Thoughts on My Experiments With Io

After a fit of Smalltalk envy a while ago, I’ve been playing with the idea of having an instance of my VM being seemingly “always up” and adding more and more code to it in an iterative fashion as I went through developing a system.

On top of that, after looking at the Rails Migrations and other database refactoring tools, it occurred to me that I should be able to do something quite similar to what migrations do to databases in my own code: instead of trying to keep a very regular and smooth codebase, I’d keep track of the changes applied to an “empty” environment, each change providing some value and tests on its own. Also, I should be able to dump some of the VM’s contents back into a script that can be executed on a “clean” VM and the behaviour between both machines should be the same.

My current language of choice, the very small, elegant and simple Io, made it easy to test out the concept. As a prototype-based, extremely dynamic language, you can pretty much reopen anything you want and attach more behaviour to it at any point. So, here are the basic rules I chose to develop an application that looked for collocations in a body of text:
  • Every change script should live on a file of its own, sequentially numbered (like, containing all the changes necessary to the system to implement a particular feature (or story).
  • Every change script should have a test for the new functionality in a separate file in the test/ directory. Preferably, new functionality should be driven by them.
  • The change scripts will be run in sequence by a loader. The loader may also execute unit tests in pair with the change scripts or after all change scripts are loaded, to verify later change scripts did not break any of the existing behaviour. After the loader runs, the system should be ready to use.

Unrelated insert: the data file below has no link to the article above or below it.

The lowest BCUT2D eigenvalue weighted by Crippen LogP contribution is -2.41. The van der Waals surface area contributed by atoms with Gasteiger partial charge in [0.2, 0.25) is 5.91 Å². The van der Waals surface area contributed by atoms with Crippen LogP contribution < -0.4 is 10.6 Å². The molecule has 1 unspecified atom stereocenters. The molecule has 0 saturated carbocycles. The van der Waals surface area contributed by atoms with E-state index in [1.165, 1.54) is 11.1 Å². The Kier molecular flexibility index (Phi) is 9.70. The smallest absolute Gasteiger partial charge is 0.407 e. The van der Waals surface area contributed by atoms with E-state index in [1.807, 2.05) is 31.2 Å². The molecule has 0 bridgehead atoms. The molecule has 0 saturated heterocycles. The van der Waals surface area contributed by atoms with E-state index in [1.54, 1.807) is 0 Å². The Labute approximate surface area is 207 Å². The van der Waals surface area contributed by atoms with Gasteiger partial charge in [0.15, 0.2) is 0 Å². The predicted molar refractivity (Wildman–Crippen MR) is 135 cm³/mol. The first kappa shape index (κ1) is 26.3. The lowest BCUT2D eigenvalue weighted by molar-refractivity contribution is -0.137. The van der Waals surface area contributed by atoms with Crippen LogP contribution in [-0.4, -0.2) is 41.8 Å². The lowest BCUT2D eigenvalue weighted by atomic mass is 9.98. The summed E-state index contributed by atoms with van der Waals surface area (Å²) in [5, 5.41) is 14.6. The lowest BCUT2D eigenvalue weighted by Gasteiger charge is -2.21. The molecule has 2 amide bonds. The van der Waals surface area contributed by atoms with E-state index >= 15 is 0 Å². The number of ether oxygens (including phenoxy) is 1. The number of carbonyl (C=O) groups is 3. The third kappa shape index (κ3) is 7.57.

• If the latest change script is causing the code to break, fix it, but scripts that have already been superseded by others shouldn’t be changed unless they stop development of new change script (with a syntax error, for instance). This makes more sense when change scripts are created by other tools instead of humans.

So far, it has worked quite well - I ended up with 25 change scripts, one patch to the runtime APIs (which got accepted, yay!), plus a pretty simplistic loader script:

Directory folderNamed(“src”) fileNames sort foreach(name,
if(name != “” and name endsWithSeq(“.io”),
“Loading #{name}” interpolate println
doFile("src/" .. name)

Because of my unfamiliarity with Io, I ended up writing pretty brittle unit test suite and broke the “build” a lot (my colleagues would certainly point out here that I break the build a lot, even in other languages, too), and didn’t manage to integrate the test runs in the loader either.

Anyway, the whole point of this exercise was this: it’s possible to do some really cool, dynamic refactorings when developing software like this.

I’m about to write my little Refactoring object, which allows me to do things like:

Refactoring renameObject(Foo, Fubar)
Refactoring renameMethod(Foo, foo, fubar)

The renaming of objects and methods won’t happen instantly across the codebase, as you’d expect from IDEs like IntelliJ or Eclipse - instead, the method or object to be renamed gets replaced with a proxy to the new one and every time the proxy gets hit, the caller method gets its code dumped to a new change script, with the appropriate replacements.
This should give me 100% accurate refactorings with very little disturbance to my development flow (of course, I had to change the way my flow works, but I think that’s a good compromise).